21. Funny to see some comments from others about sidewalks. This was something i never thought of before, but was a ‘must have’ for my wife.

    The traffic being difficult is a huge minus in my opinion. But I do joke routinely about buying a big ranch in Montana with no one near me to get away from the much more crowded area i currently live in.
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    • Thanks for sharing!!! I don’t think I realized how nice it was to have curbs and sidewalks until I moved into a neighborhood with them. It definitely makes for a nice neighborhood 🙂

  22. I live in the DC area too and I remember when I was buying my house, the exact same model home in Hagerstown MD was HALF the price. Of course the key thing really is location and your paying for the land and area you choose to live in. We have a lot of family close by and that is a big… biggest reason as to why we are where we are. It really helps in a lots of ways!
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  23. Great analysis of all the pros and cons. I think many people fall in love with a home despite the neighborhood or a neighborhood despite the home. Both are important if you plan to live there long term which I consider 5+ years. On that note, I don’t think anyone should by a home unless they plan to live there for 5+ years but that’s a whole other story!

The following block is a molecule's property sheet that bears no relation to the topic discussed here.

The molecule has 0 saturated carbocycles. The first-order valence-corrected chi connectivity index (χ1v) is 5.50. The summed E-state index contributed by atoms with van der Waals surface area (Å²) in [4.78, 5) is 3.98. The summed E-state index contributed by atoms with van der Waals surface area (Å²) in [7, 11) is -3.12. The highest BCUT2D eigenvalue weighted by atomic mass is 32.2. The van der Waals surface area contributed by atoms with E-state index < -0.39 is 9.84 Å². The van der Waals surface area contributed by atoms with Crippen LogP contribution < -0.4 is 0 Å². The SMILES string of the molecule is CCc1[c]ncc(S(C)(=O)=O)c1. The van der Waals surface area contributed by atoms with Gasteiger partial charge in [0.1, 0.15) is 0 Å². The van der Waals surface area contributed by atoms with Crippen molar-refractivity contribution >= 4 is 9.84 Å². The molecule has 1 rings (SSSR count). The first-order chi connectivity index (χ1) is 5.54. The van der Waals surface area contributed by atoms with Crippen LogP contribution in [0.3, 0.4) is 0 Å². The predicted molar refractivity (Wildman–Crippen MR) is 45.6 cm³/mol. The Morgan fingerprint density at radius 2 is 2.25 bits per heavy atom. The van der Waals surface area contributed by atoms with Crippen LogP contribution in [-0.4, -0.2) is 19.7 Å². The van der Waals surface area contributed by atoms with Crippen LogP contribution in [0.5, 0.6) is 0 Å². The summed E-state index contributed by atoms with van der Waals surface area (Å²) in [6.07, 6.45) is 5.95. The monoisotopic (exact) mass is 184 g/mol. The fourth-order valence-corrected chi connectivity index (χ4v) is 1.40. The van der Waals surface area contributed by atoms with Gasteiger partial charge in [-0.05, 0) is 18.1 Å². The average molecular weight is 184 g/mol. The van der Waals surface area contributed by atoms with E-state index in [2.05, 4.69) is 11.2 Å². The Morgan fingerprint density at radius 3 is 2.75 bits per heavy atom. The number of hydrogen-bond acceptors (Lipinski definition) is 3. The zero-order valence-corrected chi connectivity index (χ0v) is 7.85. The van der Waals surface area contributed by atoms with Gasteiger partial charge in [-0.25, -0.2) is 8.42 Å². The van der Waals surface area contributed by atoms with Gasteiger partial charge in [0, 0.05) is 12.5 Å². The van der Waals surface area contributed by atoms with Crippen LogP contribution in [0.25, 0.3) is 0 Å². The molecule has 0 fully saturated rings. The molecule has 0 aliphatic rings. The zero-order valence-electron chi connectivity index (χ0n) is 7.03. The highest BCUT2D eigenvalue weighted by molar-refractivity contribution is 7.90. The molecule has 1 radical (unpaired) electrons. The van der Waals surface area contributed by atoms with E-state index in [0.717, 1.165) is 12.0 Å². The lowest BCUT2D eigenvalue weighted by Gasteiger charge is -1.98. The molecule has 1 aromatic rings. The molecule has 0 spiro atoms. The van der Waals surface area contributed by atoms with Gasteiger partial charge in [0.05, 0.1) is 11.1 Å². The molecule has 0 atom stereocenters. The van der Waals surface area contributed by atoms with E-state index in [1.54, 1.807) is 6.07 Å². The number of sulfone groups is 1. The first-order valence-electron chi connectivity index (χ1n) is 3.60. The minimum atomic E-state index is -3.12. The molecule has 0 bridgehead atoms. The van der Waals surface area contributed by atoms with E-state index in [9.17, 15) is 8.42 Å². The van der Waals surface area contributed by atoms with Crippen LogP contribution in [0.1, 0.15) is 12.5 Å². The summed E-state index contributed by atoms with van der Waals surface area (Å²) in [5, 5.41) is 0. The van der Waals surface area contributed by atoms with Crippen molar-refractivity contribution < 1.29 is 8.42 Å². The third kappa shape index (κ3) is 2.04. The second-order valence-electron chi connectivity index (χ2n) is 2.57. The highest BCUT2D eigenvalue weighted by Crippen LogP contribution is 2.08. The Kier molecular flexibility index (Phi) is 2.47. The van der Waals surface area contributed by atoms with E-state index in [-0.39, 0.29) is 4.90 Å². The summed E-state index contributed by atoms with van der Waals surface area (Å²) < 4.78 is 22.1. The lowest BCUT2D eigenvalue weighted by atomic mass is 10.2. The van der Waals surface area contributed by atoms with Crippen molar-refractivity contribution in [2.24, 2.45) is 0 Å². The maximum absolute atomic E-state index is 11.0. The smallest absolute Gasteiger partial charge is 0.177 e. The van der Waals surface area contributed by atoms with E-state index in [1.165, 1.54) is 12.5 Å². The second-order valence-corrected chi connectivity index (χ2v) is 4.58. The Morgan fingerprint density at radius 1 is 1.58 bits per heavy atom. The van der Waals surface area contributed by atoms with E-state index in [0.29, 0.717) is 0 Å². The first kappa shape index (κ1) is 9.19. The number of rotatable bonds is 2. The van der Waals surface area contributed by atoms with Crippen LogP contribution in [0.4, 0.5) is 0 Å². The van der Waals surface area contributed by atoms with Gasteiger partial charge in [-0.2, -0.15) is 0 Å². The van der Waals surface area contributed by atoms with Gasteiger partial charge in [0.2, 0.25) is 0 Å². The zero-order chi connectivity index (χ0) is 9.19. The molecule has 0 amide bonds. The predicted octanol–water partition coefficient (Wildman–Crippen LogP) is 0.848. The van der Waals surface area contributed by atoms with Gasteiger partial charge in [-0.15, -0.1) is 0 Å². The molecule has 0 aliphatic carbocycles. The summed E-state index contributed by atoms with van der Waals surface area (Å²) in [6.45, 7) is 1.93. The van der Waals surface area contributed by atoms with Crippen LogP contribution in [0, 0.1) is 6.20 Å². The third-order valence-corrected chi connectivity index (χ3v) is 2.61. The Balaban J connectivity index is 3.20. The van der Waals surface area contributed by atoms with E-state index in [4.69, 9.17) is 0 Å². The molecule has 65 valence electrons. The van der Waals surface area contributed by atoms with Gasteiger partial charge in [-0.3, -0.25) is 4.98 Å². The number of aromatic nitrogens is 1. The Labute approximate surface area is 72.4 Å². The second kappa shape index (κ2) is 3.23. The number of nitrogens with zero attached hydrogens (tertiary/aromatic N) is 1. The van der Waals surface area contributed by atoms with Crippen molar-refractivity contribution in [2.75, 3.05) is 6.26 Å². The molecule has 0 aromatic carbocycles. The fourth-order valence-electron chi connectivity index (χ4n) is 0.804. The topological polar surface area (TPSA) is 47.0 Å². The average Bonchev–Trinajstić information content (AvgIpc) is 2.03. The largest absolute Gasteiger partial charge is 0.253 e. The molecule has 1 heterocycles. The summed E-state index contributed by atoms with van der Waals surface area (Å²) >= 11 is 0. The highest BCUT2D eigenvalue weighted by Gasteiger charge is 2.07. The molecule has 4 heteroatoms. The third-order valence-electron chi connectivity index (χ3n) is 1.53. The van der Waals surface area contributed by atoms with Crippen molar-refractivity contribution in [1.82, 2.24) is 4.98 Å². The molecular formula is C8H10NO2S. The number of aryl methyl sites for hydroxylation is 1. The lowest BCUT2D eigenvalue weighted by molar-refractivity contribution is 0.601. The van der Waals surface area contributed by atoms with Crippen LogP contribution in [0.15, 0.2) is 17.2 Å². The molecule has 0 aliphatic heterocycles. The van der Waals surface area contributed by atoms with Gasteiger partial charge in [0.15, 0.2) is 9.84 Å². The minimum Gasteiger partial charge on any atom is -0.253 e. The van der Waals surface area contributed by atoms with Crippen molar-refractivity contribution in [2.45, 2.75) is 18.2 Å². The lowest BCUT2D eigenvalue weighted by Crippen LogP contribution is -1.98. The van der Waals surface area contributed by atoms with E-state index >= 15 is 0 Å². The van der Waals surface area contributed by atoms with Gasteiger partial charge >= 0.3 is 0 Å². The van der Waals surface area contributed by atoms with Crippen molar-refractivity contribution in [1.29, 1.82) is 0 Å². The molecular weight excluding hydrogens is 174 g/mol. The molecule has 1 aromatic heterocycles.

Anywho, the neighborhood you and your wife grew up in sounds similar to mine. We were always outside running around and making up games. We didn’t get a Nintendo until they were a few years old but looking back we didn’t really spend daytime hours using it – that was for nighttime when we had to come in. WE have two teens in the house and I find it such a shame many kids spend more time inside than out these days. You are doing the right thing by looking to have a good neighborhood with kids to give an alternative choice to your son. I can’t wait to hear more of your house hunt in the future!!